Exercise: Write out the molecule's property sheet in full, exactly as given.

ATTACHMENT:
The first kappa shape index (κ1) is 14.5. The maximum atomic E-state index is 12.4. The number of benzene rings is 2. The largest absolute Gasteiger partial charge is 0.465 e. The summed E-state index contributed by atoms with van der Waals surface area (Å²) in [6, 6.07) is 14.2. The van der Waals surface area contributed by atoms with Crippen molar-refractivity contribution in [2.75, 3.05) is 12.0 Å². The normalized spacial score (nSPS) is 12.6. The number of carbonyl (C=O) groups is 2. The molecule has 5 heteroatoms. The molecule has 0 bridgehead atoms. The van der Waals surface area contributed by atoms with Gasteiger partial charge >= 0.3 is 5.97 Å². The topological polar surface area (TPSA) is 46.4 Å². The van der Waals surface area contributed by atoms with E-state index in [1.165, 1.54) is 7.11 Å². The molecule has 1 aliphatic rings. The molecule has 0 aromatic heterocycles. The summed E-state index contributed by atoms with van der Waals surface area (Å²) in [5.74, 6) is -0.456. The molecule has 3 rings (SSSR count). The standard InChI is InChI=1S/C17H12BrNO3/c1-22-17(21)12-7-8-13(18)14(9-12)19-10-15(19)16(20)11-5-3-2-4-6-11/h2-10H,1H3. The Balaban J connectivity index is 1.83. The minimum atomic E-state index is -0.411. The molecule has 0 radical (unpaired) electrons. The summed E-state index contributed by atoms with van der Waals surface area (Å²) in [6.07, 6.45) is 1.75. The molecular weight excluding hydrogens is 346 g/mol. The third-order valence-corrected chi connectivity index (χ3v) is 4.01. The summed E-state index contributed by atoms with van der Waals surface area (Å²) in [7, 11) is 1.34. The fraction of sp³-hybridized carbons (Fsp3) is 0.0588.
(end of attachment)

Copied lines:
The first kappa shape index (κ1) is 14.5. The maximum atomic E-state index is 12.4. The number of benzene rings is 2. The largest absolute Gasteiger partial charge is 0.465 e. The summed E-state index contributed by atoms with van der Waals surface area (Å²) in [6, 6.07) is 14.2. The van der Waals surface area contributed by atoms with Crippen molar-refractivity contribution in [2.75, 3.05) is 12.0 Å². The normalized spacial score (nSPS) is 12.6. The number of carbonyl (C=O) groups is 2. The molecule has 5 heteroatoms. The molecule has 0 bridgehead atoms. The van der Waals surface area contributed by atoms with Gasteiger partial charge >= 0.3 is 5.97 Å². The topological polar surface area (TPSA) is 46.4 Å². The van der Waals surface area contributed by atoms with E-state index in [1.165, 1.54) is 7.11 Å². The molecule has 1 aliphatic rings. The molecule has 0 aromatic heterocycles. The summed E-state index contributed by atoms with van der Waals surface area (Å²) in [5.74, 6) is -0.456. The molecule has 3 rings (SSSR count). The standard InChI is InChI=1S/C17H12BrNO3/c1-22-17(21)12-7-8-13(18)14(9-12)19-10-15(19)16(20)11-5-3-2-4-6-11/h2-10H,1H3. The Balaban J connectivity index is 1.83. The minimum atomic E-state index is -0.411. The molecule has 0 radical (unpaired) electrons. The summed E-state index contributed by atoms with van der Waals surface area (Å²) in [6.07, 6.45) is 1.75. The molecular weight excluding hydrogens is 346 g/mol. The third-order valence-corrected chi connectivity index (χ3v) is 4.01. The summed E-state index contributed by atoms with van der Waals surface area (Å²) in [7, 11) is 1.34. The fraction of sp³-hybridized carbons (Fsp3) is 0.0588.